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Showing posts for October 2017

19 October 2017

Electronic Component Lead Time News (October 2017)

Lead times have generally remained constant since our previous update last month but major Discrete and Memory product lines have increased across the board. Discrete manufacturers such as Infineon, On Semiconductor, TI and Vishay are plagued with long lead times and low availability, quoting sizeable increases of up to forty weeks. Supply constraints remain and we would advise purchasing departments to plan in advance or look elsewhere to secure supply.

The Memory sector sees increased lead times once again. Toshiba has had to put their NAND flash products on allocation due to a pause in production in its Japanese plant. Supply constraints remain, with franchise distributors warning that they may be unable to deal with unforcasted demand.

In short

  • Lead times for nearly all discrete devices increase.
  • ST doubles the lead time for its MCU & DSP units. Now at thirty weeks.
  • Toshiba places NAND flash memory products back on allocation.
  • Microchip increase lead times for programmable logic devices to twenty-four weeks – a rise of sixteen weeks.


The entire analog market has remained stable since our last update (September 2017).

On the surface, this is good news for purchasers looking to source analog products in the coming months. However, the lead times are generally quite high, especially so for certain ON Semiconductor and TI product families, so we would advise buyers to plan well in advance.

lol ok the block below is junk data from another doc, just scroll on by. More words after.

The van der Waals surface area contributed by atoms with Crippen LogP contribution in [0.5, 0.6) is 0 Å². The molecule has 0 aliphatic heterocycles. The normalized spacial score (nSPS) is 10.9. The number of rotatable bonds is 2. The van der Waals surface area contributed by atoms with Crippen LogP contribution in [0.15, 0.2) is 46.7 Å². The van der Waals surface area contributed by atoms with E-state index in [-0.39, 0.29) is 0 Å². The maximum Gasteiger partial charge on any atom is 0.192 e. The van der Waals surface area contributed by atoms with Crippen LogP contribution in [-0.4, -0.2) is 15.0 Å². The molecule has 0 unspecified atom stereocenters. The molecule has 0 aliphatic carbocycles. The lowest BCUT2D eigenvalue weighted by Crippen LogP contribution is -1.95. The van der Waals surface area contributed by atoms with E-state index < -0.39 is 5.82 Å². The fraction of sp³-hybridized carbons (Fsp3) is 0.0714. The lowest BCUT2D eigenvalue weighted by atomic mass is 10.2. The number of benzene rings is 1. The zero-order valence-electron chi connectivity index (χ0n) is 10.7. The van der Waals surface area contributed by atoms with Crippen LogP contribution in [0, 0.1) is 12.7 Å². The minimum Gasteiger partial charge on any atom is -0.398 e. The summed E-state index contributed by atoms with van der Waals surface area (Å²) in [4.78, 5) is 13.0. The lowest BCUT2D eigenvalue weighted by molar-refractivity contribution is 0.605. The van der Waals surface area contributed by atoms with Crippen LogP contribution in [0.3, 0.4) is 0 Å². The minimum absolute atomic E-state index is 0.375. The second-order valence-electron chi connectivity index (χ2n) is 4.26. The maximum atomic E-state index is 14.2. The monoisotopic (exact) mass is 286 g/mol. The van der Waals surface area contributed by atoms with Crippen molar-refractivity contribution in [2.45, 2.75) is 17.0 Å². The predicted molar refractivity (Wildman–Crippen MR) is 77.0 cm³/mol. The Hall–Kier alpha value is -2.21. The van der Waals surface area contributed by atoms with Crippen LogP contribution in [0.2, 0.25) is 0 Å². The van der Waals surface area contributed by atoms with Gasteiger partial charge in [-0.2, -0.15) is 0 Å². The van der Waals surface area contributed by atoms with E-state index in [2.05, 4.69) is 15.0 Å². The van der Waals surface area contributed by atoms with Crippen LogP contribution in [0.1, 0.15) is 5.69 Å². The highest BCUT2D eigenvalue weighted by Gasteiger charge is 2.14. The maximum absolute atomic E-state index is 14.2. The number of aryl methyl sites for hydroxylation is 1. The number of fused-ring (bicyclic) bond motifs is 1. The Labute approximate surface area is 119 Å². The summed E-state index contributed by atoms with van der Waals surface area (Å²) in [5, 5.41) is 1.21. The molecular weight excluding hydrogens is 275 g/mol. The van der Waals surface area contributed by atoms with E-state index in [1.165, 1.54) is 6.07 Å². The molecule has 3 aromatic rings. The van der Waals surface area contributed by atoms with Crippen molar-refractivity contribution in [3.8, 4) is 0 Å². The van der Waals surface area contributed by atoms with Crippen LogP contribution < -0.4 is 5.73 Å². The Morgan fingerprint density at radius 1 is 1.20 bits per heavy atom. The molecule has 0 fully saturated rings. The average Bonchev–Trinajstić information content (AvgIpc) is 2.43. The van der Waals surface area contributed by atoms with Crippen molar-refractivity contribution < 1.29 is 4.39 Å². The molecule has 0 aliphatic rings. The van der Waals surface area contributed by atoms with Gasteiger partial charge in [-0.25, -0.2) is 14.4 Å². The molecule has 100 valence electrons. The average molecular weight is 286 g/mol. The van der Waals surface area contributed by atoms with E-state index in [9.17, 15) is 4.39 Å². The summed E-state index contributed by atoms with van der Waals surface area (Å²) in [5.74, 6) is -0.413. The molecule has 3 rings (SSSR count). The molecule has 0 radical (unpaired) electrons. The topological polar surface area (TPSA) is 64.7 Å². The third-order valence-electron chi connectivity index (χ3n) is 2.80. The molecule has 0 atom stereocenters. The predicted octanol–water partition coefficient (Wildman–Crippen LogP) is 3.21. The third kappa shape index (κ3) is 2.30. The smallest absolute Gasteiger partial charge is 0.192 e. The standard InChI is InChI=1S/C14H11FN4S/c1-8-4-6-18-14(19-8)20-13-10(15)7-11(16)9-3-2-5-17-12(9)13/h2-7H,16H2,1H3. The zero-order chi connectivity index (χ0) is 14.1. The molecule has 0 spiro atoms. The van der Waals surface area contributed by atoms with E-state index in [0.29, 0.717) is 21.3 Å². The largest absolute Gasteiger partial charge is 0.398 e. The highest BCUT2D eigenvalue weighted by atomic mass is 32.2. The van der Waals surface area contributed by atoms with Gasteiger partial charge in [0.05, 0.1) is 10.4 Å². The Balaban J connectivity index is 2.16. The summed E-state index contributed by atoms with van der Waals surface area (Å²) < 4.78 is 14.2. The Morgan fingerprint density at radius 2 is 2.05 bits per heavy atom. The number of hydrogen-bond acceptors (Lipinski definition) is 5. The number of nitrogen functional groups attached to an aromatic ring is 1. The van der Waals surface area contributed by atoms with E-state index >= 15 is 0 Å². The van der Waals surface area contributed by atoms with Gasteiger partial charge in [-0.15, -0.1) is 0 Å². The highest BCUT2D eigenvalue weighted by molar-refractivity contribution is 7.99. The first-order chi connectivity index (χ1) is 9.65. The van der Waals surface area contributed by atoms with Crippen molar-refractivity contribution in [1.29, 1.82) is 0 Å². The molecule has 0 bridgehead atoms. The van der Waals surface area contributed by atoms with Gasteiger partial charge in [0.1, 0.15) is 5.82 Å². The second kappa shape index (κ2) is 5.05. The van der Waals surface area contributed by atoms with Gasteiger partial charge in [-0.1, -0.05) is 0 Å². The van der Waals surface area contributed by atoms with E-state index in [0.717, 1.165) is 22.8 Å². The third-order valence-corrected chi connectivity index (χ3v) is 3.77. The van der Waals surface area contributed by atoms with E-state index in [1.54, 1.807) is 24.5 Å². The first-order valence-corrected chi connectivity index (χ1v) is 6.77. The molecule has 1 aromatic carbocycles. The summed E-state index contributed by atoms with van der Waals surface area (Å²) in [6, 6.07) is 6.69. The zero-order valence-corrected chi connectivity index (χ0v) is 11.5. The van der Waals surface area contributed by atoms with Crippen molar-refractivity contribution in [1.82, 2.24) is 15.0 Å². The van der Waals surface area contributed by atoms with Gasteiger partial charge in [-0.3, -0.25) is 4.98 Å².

Unfortunately, lead times have risen across the board with most the major manufacturers posting sizeable increases in the last month.

Those that have enlarged their lead times are Infineon (up to forty weeks), Nexperia (twenty-seven), ON Semiconductor (thirty-two), ST (thirty-eight), TI (twenty-eight), Toshiba (twenty-four) and Vishay (forty).

Infineon, the German semiconductor manufacturer, has posted the biggest increases. The lead times for its thyristor product groups have nearly double, up from twenty-four weeks to forty. Its IGBT devices are now available after a thirty-six week wait, up from twenty-two.

This will do little to help buyers who have had to contend with a constricted market for the majority of 2017 and were hoping of seeing some marked improvements during Q4.

Once again, we would advise you to check with independent distributors to secure immediate stock of discrete products.


Stories that Toshiba had to pause production circulated earlier this week and those rumours appear to have some substance as the Japanese manufacturer has placed its NAND flash products back on allocation.

Elsewhere, the memory market does appear to be stable, though Micron’s DDR3 devices remain available on an allocation-only basis, as they have been for the past few months.


There has been no change since our last update in September. Lead times remain relatively low, given overall market conditions.

DSP & Microcontrollers